Imperialism To The Rescue? United States infantry storm the walls of Beijing as part of the Eight Nation Alliance's successful attempt to put down the "rebellion" of Boxer terrorists and restore "civilised values" to the benighted people of China. But, the actions of the imperialist powers in 1900 are regarded very differently with the hindsight of 115 years. How shall the West's imminent actions in the Middle East be judged in 2130?
IT WAS CALLED “The Eight Nation Alliance” and it had but one purpose: to punish the Chinese people. In 1899, the Shandong peasantry had resolved to drive all “foreign devils” out of their country, rising in their thousands under the leadership of a secret society known as the Brotherhood of Righteous and Harmonious Fists. The British, with characteristic disdain, referred to these patriots as “Boxers”, and dubbed their uprising the “Boxer Rebellion”.
By 1900 the Boxers were close to achieving their goal. They had shamed the Empress Dowager, Cixi, into supporting their movement and with the assistance of the Chinese army had the “foreign devils” bottled up in Beijing’s diplomatic quarter.
It was the unthinkable prospect of these legations being over-run, and their terrified inhabitants slaughtered, that persuaded the world’s leading imperialists: Great Britain, France, Russia, Germany, the USA, Austria-Hungary, Italy and Japan; to announce the formation of a joint force to lift the siege and restore the status quo ante.
The German Kaiser, Wilhelm II, felt obliged to mark the departure of his own nation’s contingent with a speech. If you ever wondered why, in both world wars, the German’s were referred to as “The Hun” – wonder no more:
“Should you encounter the enemy,” said the Kaiser, “he will be defeated! No quarter will be given! Prisoners will not be taken! Whoever falls into your hands is forfeited. Just as a thousand years ago the Huns under their King Attila made a name for themselves, one that even today makes them seem mighty in history and legend, may the name German be affirmed by you in such a way in China that no Chinese will ever again dare to look cross-eyed at a German.”
Confronting the Yellow Peril: The Christian West is enjoined by the archangel Michael to strike down the Asiatic threat from the East.
Needless to say, the Eight Nation Alliance – whose forces numbered in excess of 45,000 soldiers and marines – made short work of the poorly armed and inadequately led Chinese forces. Beijing was sacked and the Forbidden City ransacked of its treasures.
Never again would the imperial powers of Europe and Japan go to war alongside – as opposed to against – one another. Just 15 years after the subjugation of China, the members of the Eight Nation Alliance were tearing themselves to pieces in the First World War.
Of course, had you been reading the newspapers of the period, the foreign intervention in China would have seemed entirely reasonable. In an era when the Christian churches of the West were filled-to-bursting every Sunday, the stories of Christian missionary families being beheaded, burned alive, raped and even crucified by the brutal Boxer mobs, left Europeans feeling stunned and sickened.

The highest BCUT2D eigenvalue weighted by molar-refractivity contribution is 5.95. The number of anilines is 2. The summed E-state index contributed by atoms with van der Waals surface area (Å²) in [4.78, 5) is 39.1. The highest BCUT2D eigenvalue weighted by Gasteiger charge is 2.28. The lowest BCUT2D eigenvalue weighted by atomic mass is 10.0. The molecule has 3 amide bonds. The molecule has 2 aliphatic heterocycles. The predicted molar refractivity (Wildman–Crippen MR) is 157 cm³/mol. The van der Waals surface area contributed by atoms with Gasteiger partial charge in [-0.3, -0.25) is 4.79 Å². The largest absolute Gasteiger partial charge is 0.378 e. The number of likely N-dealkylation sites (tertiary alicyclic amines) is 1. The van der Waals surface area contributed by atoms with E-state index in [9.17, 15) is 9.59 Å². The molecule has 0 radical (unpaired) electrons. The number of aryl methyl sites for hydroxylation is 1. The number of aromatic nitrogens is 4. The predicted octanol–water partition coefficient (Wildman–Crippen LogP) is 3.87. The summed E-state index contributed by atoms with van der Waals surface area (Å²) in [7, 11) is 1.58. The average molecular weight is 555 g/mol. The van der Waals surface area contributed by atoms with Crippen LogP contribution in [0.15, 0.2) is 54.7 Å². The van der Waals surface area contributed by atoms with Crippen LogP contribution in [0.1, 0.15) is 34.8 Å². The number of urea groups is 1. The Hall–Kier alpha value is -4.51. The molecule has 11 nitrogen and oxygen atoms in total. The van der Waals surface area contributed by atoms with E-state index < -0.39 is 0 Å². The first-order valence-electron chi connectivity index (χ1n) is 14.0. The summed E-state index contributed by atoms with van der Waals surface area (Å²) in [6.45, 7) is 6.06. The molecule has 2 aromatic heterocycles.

These were not civilised people to be reasoned with. Indeed, the suicidal tactics of the Boxer “rebels” – many of them armed only with swords and spears – charging headlong into the murderous fire of the allies’ Maxim guns (an early type of machine-gun) struck the “reasonable men” of 1900 as the very antithesis of civilisation. In their ears, the bombastic racism of Kaiser Wilhelm did not sound nearly so shocking as it does in our own.
Perhaps the leaders of the world’s great powers should pause to contemplate the difference 115 years can make to way people interpret the behaviour of their forebears. In the minds of Presidents Hollande and Putin, the case for bringing together another Eight Nation Alliance to crush the barbaric Islamic State no doubt seems as strong as the arguments for punishing the murderous Boxers and their treacherous Empress Dowager, Cixi.
That the egregious behaviour of the imperial powers made such an uprising inevitable would have been dismissed by the political leaders of 1900 as an outrageous slur. The British Government’s open support for the 19th Century opium trade, and its callous indifference to the enormous suffering it inflicted on the Chinese people, went largely unremarked. With the benefit of 115 years hindsight, however, Britain’s culpability is as obvious as it is detestable.
How shall our own generation of political and military leaders appear from the perspective of 115 years in the future? Given the West’s numerous interventions in Middle Eastern affairs since World War II, will the atrocities committed by Islamic State strike our great grandchildren as any more worthy of historical condemnation than the atrocities of the Boxers?
As China is today, so may the Islamic world be in 2130. What will its judgement be?
This essay was originally published in The Waikato Times, The Taranaki Daily News, The Timaru Herald, The Otago Daily Times and The Greymouth Star of Friday, 20 November 2015.